I hope that this freedom grows throughout the entire region.
I hope that the word “Terrorist” becomes obsolete along with “Crusader.”
I hope that the Israelis and Palestinians will kiss and make up.
I hope that our troops come home feeling they have accomplished something good.
I hope it never happens again.

Hope springs eternal

Monday, December 05, 2005

THE BLOG - Starring Steve McQueen

Have you notice lately the outrageous things people will do just to be seen on TV?--- They line up by the thousands for a chance at shows like Fear Factor, The Contender, Amazing Race, Apprentice, and Survivor. Even though they will be insulted, humiliated, raced through fire and mud and made to eat ugly little wormy crawly things, this is all OK. All they want is to be somebody—a contender. Fame and celebrity and all that goes with it.

Compare these neo-celebrities to all the Paris Hilton look-a-likes, and it would appear that fame has never been easier to achieve. It proves that Andy Worhol was right. Everyone does want their 15-minutes of fame after all. However, there is a downside. Put most of these neo-celebs in a police line-up tomorrow and you most likely wouldn’t be able to tell one from the other. Fame doesn’t always last the whole 15-minutes.

Then there’s Steve McQueen … a reel celebrity!

How did Steve McQueen get in this story? When I was trying to come up with a celebrity piece for my Blog page, I had an epiphany. I was trying out Kevin Bacon’s degrees of separation and it only took one move to get from “Blog” –to-- “The Blob” (Steve McQueen’s very first starring role). The title for my blog jumped in front of me like the Hollywood Sign on a smog-free night:

“THE BLOG” starring Steve McQueen.”

One way to pick up a few minutes of fame in Hollywood back in the 60s, was to get yourself a big motorcycle with lots of shiny chrome. Then, park it out in front of the famous Whiskey A-Go-Go and just sit on it. It was even better if you could get one of the Whiskey Go Go girls to sit behind you, high up on the back. This was the personification of “hip” and the big kick-start for the popularity of ordinary (instead of ornery) folks riding “bikes.” Back in the 50s, the perception of the people who rode motorcycles was created right out of Marlon Brando’s “The Wild One.” Scruffy, mostly imbecilic gangs, that rode into town on their “hogs” to rape all the women and destroy the town square (no pun intended); a seedy bunch that no self-respecting citizen would ever want to emulate.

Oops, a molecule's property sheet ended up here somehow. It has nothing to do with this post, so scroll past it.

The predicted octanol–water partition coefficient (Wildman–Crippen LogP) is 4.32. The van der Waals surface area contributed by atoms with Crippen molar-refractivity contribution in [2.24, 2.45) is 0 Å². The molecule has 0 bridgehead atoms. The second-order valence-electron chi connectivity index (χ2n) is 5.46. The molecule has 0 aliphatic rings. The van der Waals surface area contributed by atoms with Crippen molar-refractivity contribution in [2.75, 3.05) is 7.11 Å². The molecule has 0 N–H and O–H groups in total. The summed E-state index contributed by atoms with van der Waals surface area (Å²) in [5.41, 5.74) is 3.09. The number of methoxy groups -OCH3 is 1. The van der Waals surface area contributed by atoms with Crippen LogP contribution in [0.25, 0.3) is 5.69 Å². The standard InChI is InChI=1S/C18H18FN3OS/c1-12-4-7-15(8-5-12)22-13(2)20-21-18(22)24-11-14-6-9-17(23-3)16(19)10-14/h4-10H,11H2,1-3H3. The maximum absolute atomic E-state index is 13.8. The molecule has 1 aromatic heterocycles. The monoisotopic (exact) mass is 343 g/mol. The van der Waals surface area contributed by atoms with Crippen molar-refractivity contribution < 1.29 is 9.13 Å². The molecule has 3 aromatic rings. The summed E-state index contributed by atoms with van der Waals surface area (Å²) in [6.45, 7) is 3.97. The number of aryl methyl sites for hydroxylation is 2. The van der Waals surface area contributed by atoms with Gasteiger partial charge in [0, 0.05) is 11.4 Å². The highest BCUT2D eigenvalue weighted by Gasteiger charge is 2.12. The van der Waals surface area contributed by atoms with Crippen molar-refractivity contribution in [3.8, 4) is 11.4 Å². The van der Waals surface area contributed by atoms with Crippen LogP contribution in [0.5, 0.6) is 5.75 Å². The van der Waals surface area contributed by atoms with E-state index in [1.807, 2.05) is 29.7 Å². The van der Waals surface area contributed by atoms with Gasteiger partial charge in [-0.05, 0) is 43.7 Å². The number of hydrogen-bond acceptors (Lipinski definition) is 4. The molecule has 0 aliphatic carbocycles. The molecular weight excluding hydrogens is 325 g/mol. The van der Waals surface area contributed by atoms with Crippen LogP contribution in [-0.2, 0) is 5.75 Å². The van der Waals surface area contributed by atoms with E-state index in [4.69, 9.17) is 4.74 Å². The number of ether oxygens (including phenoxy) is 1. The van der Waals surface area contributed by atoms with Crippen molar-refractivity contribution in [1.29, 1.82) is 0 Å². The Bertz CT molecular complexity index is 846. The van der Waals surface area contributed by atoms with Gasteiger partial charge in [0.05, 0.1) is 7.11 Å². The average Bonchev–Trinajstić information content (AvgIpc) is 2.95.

1963’s “The Great Escape,” starring Steve McQueen, was a turning point. One mighty leap over that prison wall and the Hollywood crowd jumped right along. Everyone wanted to be Steve McQueen.

I’m not ashamed to admit that I was a member of the “Hollywood Angels.” We were a rather close-knit group. I bought my beautiful blue-tanked chrome-trimmed 1965 Triumph Bonneville from celebrity bike dealer and movie stunt coordinator Bud Ekins. Bud was the stunt person who actually made the “The Great Escape” jump and was
a close friend of McQueen. Not too many people were aware of this, but Steve was actually a championship motorcycle off-road racer himself. Because of studio insurance concerns, he raced with Bud Ekins’s 6-man All-American team and competed in the International Six Days Trial in Germany under the pseudonym of Harvey Mushman.

A good friend and neighbor, actor Don Gordon, introduced me to Steve. Don played Steve’s cop partner in the film Bullitt and also had a starring role next to Steve in Papillon. Don invited me to visit the Bullitt set in San Francisco and that’s where I met Steve McQueen.

At the time, I was living on Mulholland drive, high up in the Hollywood Hills. Mulholland’s sweeping deadman curves went for miles above Los Angeles and presented a great challenge for a motorcyclist like Steve.

One Evening, Steve and Don Gordon showed up at my door. They wanted to know if I could come out and play. It was as if I was 10 years old again and my pals were asking me to come out and play ball or catch lightning bugs or something. There would be no ball game tonight though. They had their bikes parked at my front curb and I was out the door in a shot.